“There was no such thing as the right time, he explained. Time was an idea, it had no end and no beginning, it could not be seen or heard or smelled. It could be measured, sure enough, but no words had been found to explain precisely what it was.”
Who would fare better in the world of fitful time? Those who have seen the future and live only one life? Or those who have not seen the future and wait to live life? Or those who deny the future and live two lives?
“…there is thinking as a result of mind and object of mind, but there is no thinker. There is feeling, but the feeling and the one who feels are not separate.” ~Thich Nhat Hanh, The Other Shore
“In this acausal world … artists are joyous. Unpredictability is the life of their paintings, their music, their novels. … Most people have learned how to live in the moment. The argument goes that if the past has uncertain effect on the present, there is no need to dwell on the past. And if the present has little effect on the future, present actions need not be weighed for their consequence. Rather, each act is an island in time, to be judged on its own. Families comfort a dying uncle not because of a likely inheritance, but because he is loved at that moment. Employees are hired not because of their resumes, but because of their good sense in interviews. … it is a world of impulse. It is a world of sincerity. It is a world in which every word spoken speaks just to that moment, every glance given has only one meaning, each touch has no past or no future, each kiss is a kiss of immediacy.” ~ A Lightman, Einstein’s Dreams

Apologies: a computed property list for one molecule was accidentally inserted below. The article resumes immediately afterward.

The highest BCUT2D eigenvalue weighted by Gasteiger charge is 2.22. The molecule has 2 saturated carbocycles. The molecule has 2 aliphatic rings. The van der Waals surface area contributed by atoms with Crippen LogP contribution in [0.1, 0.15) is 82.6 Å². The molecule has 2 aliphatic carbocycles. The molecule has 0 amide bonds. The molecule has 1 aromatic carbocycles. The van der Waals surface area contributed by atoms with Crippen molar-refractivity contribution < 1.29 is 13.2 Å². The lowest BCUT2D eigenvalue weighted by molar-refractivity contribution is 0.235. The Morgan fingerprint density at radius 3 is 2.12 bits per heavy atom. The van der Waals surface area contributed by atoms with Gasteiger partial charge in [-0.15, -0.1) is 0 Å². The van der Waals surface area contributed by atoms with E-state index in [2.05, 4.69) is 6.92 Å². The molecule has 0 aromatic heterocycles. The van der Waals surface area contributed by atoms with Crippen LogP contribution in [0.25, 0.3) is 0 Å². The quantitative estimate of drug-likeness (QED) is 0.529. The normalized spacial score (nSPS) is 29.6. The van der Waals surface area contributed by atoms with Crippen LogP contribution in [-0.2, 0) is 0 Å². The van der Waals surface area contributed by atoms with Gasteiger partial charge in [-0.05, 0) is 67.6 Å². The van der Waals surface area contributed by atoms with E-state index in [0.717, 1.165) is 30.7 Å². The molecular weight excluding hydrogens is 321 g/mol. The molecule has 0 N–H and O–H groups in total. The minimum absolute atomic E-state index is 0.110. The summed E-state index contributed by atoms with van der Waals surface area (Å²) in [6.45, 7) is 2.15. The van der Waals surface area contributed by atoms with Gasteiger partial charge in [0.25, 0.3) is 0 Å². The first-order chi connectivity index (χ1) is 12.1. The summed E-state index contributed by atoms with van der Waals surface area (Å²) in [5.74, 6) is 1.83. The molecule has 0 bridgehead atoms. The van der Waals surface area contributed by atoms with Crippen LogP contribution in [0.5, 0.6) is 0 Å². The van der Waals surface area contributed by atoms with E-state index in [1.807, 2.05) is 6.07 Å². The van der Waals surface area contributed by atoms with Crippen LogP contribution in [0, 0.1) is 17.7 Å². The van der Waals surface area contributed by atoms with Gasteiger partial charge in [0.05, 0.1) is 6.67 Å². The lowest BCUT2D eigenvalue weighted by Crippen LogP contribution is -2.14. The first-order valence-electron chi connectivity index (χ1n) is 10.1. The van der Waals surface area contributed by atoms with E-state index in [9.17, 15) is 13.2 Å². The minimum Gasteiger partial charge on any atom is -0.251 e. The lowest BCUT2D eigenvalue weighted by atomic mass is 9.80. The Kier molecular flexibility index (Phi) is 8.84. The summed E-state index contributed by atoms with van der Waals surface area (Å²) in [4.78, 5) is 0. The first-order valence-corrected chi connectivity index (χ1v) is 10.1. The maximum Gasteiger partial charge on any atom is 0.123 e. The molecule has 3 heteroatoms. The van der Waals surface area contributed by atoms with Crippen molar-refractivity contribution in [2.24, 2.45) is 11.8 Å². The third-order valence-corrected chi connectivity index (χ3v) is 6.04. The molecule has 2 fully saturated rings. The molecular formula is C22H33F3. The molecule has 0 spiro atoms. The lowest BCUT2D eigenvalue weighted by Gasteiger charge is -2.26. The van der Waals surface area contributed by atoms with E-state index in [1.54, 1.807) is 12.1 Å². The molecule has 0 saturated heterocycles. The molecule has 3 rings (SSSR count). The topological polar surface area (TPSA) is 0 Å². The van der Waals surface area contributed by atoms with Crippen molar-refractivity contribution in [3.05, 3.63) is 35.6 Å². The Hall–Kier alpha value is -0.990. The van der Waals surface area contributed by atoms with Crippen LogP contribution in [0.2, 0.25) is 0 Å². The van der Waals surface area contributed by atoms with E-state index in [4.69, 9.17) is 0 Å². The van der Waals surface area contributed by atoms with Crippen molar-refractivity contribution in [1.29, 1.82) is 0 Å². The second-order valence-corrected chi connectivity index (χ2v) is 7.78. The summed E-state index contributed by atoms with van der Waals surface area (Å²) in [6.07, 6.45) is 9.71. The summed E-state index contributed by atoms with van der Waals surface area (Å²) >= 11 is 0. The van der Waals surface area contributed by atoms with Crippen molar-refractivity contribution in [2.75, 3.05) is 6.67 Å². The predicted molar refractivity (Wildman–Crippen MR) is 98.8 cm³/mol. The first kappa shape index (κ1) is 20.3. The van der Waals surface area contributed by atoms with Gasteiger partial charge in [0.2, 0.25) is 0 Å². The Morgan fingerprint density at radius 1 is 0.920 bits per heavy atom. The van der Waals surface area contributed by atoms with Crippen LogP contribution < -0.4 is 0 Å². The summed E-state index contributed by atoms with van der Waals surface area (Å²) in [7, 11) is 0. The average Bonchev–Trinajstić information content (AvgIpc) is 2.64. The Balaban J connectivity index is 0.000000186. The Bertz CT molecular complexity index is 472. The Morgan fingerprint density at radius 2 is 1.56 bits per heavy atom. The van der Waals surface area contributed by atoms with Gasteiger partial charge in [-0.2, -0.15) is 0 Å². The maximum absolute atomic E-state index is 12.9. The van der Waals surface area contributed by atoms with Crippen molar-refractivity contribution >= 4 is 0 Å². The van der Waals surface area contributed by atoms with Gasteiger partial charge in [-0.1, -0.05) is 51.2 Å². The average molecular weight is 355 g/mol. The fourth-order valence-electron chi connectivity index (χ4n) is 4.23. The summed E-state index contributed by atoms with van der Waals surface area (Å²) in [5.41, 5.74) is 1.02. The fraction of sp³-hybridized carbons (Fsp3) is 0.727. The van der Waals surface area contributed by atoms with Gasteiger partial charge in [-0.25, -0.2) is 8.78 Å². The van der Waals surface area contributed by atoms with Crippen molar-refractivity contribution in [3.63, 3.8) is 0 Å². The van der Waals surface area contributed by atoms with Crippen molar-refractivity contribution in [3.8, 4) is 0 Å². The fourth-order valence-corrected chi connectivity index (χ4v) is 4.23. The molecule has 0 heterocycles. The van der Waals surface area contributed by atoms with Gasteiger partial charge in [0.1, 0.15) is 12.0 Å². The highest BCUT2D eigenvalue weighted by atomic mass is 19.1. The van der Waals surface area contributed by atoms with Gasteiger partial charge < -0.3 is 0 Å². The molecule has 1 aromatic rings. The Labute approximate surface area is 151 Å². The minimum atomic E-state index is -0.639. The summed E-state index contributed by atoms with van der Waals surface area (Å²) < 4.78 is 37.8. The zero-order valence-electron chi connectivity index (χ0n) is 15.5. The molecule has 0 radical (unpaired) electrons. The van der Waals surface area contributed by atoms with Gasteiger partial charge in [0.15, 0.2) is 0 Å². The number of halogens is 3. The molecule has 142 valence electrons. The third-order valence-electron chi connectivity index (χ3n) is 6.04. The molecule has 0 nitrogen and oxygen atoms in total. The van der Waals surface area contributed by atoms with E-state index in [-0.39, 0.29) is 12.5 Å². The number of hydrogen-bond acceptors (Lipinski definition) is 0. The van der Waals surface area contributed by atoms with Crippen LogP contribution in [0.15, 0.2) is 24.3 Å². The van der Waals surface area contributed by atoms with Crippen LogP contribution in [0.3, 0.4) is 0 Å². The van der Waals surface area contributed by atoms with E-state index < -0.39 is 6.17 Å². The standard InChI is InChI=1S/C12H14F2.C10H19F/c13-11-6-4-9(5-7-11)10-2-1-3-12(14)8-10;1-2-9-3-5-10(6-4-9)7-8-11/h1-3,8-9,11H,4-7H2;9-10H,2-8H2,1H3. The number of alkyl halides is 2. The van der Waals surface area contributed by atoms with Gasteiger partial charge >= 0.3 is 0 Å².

“…Go on transforming a square canvas in your head until it becomes a circle. Pick up any shape in the process and pin up or place on the canvas an object, a smell, a sound, or a colour that came to mind in association with the shape. ~ Yoko Ono (cited: J F Simon, JR, Drawing Your Own Path)
Resilient: multiple exposure images of the ever-changing landscape along Hwy. 287 between Laramie, Wyoming and Fort Collins, Colorado in combination with Li Po’s poem, In the Mountains: A reply to the Vulgar” reflect the resilience of time and words.